Chimamanda Adichie’s talk “The danger of a single story” tells the riveting tale of Adichie’s experience as a Nigerian interacting with Western cultures for the first time within a university setting. Adichie quickly discovers that the Britain she read about in her storybooks is far removed from the reality of the United Kingdom. Equally, Adichie finds that her Western peers are unable to relate to her and expect her to follow the stereotypes of Africans that they had internalised from films and books. Adichie’s central message is that listening to only a “single story” entrenches stereotypes and prevents us from truly understanding each other.
Here are just a couple of stereotypes I have come across, which were challenged by my experiences living in Ghana.
Africa is poor
We are regularly exposed to media representations of starving Africans surrounded by flies. There is a lot of poverty in Africa but these images tell only a single story. First, Africa is not a country. Africa is made up of 54 sovereign states with distinct cultures, traditions, and languages. Second, not everyone in Africa is poor. The World Bank ranks the GDP of Egypt higher than the GDP of Ireland. Kenya’s GDP was ranked above the GDP of European nations Latvia and Estonia. Kenya also has a range of Commercial and Investment Banks and highly developed infrastructure. There are gourmet French restaurants in Ghana, Rwanda, Togo, and Benin and snappy sushi restaurants dot the continent.
My argument is not that all of Africa has the glamour of Central London but that there are pockets of wealth across the continent. Wealth from natural resources, better governance, African entrepreneurism, investment and aid from developed countries has helped to improve the situation for many and create opportunities for prosperity.
As a result many cities are no longer, or less, reliant on aid. To say that Africa is poor is to ignore the diversity, progress, and opportunities within this continent.
They love it when you take photos of their children!
The media would have you believe that no trip to Africa is complete without a safari, a blog post highlighting your selflessness and some photos with naked African babies. When we get shutter-happy we start to objectify the lives of others. A good friend of mine from Rwanda explains that when Westerners come and take photos of children in her school they feel that the photos will be sold to magazines for money. She wondered out loud to me why so many Westerners want photos of children whose names they do not know?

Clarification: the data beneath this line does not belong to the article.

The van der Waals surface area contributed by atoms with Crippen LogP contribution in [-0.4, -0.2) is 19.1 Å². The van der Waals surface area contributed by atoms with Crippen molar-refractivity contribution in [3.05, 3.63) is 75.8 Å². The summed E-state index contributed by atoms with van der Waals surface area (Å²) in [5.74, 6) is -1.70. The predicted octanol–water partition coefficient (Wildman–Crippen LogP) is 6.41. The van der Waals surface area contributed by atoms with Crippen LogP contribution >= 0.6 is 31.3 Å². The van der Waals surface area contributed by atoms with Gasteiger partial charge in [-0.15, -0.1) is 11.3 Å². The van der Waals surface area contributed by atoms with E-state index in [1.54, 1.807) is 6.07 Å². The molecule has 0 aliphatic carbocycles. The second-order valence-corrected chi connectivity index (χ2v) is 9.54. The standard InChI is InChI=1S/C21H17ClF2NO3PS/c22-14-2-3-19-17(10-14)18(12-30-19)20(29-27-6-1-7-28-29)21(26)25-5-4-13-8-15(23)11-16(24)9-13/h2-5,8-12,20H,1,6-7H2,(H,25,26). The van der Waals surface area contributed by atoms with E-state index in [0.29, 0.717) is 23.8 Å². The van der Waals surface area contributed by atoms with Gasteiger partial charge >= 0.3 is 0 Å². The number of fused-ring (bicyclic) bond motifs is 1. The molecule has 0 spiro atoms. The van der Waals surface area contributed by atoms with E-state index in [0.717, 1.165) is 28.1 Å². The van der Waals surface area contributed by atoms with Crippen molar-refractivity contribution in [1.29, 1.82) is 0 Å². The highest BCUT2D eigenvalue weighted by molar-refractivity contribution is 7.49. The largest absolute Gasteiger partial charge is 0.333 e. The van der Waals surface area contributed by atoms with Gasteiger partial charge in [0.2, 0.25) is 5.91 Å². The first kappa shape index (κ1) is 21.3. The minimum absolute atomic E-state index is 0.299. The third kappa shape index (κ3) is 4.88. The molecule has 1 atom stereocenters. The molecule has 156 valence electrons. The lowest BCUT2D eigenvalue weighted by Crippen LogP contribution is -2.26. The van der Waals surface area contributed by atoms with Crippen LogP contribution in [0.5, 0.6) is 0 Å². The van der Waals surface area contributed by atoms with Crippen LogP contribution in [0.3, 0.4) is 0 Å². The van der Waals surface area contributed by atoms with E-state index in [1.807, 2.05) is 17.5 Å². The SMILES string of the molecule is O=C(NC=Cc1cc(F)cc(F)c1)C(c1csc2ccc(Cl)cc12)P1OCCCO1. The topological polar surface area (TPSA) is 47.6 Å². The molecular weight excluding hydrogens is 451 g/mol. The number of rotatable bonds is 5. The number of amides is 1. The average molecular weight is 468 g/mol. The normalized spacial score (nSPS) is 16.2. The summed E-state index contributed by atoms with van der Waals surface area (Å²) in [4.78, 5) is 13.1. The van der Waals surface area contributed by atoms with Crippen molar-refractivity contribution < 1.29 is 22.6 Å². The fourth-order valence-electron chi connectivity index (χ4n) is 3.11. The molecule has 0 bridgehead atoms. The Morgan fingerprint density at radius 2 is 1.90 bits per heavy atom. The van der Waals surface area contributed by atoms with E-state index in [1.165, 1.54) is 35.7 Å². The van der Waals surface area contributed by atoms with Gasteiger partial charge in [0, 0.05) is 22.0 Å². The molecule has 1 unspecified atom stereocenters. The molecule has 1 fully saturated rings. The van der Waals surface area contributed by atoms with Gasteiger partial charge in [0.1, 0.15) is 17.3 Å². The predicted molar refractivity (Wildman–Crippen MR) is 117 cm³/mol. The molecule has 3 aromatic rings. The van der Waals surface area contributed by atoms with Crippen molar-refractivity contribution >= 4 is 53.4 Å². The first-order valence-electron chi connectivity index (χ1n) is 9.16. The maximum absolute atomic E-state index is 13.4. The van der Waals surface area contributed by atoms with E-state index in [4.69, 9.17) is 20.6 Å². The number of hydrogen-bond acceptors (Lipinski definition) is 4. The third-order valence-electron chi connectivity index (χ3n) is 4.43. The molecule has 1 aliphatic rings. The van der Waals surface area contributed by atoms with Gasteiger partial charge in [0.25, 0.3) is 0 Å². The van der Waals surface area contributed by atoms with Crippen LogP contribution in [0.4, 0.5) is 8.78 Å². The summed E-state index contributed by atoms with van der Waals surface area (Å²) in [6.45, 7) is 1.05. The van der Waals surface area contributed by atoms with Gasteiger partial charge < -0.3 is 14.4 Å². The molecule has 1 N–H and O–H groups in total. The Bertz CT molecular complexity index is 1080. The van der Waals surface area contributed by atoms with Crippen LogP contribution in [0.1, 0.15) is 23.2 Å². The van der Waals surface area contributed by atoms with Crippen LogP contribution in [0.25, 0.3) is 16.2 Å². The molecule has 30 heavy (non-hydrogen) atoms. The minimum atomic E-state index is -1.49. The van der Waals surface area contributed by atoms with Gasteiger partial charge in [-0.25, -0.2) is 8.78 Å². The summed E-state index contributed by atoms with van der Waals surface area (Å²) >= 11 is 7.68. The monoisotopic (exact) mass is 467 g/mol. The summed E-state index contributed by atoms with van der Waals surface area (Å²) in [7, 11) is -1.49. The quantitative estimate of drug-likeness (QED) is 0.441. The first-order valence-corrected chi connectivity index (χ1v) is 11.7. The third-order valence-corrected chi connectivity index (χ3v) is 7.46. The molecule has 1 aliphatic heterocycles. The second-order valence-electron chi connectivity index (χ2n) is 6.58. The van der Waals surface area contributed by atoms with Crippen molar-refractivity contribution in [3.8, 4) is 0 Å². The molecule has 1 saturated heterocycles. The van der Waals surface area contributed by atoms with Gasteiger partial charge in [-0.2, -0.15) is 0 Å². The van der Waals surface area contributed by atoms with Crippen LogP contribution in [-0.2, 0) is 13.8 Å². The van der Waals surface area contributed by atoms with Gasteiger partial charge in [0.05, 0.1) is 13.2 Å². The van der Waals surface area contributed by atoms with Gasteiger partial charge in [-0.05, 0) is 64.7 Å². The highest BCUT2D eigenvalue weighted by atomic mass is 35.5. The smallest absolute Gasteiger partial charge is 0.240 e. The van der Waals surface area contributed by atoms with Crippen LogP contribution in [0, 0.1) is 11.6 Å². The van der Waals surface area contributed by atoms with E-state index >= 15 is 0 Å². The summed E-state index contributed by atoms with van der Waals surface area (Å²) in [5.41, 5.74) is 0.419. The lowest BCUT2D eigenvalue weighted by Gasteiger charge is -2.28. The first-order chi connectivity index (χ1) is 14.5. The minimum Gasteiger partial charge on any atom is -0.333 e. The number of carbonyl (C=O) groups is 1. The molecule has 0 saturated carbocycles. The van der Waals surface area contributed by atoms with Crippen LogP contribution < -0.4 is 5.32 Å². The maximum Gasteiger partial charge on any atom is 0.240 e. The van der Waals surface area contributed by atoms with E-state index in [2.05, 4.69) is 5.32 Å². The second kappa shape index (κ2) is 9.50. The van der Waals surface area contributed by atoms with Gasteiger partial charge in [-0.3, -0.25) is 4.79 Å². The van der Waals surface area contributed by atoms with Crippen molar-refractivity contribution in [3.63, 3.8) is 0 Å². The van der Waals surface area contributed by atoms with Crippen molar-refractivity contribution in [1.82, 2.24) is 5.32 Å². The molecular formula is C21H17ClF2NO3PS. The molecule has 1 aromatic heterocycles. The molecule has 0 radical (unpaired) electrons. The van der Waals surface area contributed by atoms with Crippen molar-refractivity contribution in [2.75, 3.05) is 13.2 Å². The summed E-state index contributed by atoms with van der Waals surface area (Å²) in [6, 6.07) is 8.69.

Africa shouldn’t be treated as a human zoo. Many countries, like the United States, have regulations in place that prohibit photographing children without the consent of their parents. Why is it then that we are so quick to take snaps of kids we find on the streets? Think of how strange it would be if you started taking photos of people coming out of the train station. Why should it be any different in Africa? Get to know the kids, build a relationship, and then consider taking out your camera.
Africa is an incredible continent full of interesting traditions, music, and people. It is critical for everyone to move past the stereotypes ingrained in us by the media and begin to engage with each other on a deeper level. Only when we stop to listen to the voices of Africans themselves will we truly understand Africa and how best to work with Africans to eradicate extreme poverty.
Image one: Building in Sandton, South Africa by Kleinz1